Has COVID-19 affected the framework anyhow?
COVID-19 pandemic impacted the EU’s policies and programmes in a significant way, including the research framework programme. First of all, it demonstrated how crucial it is to invest in research and innovation within the health sector. In spring last year, the European Commission proposed the first “European Research Area vs. CORONA” Action Plan aimed at coordinating short-term research and innovation actions within the EU in ten different areas, such as coordination of funding and clinical trials and access to research infrastructures or data sharing. This action plan is updated on a regular basis. Within the second pillar of Horizon Europe, a new European Partnership on Pandemic Preparedness is being developed. On top of that, in February 2021, the European Commission launched HERA Incubator, which works with researchers, biotech companies, manufacturers and public authorities in the EU and globally. Its aim is to detect new variants, provide incentives to develop new and adapted vaccines, speed up the approval process for these vaccines, and ensure the scaling up of manufacturing capacities. It will also prepare the ground for the European Health Emergency Preparedness and Response Authority (HERA). First calls in Horizon Europe for urgent research into coronavirus variants were launched already in April 2021.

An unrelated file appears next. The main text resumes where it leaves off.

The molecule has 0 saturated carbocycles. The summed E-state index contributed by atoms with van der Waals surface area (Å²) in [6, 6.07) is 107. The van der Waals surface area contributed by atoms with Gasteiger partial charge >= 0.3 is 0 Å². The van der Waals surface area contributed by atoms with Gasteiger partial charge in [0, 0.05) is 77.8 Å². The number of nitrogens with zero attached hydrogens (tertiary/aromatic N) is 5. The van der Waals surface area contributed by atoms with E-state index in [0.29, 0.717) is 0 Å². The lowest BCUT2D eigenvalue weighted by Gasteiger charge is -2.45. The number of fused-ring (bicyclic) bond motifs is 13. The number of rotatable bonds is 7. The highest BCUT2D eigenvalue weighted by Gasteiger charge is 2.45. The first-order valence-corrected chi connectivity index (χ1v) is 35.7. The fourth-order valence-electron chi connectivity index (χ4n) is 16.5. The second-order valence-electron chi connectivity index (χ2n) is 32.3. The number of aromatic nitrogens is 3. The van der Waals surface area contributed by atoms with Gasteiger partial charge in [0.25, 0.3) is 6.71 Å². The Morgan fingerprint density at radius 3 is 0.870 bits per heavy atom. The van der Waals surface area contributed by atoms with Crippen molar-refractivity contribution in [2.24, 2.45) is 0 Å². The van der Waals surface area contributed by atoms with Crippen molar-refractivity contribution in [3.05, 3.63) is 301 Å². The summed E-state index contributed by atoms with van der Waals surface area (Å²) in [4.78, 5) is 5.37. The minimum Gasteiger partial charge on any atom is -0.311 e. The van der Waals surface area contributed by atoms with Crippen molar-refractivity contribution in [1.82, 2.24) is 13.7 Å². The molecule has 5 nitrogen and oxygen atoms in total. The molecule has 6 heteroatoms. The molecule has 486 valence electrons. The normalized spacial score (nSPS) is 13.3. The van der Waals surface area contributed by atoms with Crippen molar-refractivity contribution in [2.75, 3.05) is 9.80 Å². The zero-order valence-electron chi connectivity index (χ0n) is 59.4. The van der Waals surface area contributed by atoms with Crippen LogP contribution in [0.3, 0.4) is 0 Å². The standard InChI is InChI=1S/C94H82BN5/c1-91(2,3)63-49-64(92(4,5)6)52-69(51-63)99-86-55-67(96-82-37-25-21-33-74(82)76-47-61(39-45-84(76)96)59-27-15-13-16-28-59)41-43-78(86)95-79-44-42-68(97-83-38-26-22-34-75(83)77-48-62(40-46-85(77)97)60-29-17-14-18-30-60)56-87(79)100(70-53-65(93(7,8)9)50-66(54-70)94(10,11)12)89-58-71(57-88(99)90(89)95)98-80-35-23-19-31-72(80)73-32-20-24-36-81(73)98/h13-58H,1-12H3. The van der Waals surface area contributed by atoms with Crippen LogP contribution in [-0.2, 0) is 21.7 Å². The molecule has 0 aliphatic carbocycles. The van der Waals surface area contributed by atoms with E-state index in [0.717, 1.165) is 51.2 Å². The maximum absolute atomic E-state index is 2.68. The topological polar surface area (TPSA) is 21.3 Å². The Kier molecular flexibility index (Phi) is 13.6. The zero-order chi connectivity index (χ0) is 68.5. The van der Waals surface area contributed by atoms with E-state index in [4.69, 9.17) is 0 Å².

You mentioned that the new framework would aim at a “new generation of objective-driven and more ambitious partnerships in support of agreed EU policy objectives” – what does it mean? Could you elaborate on this?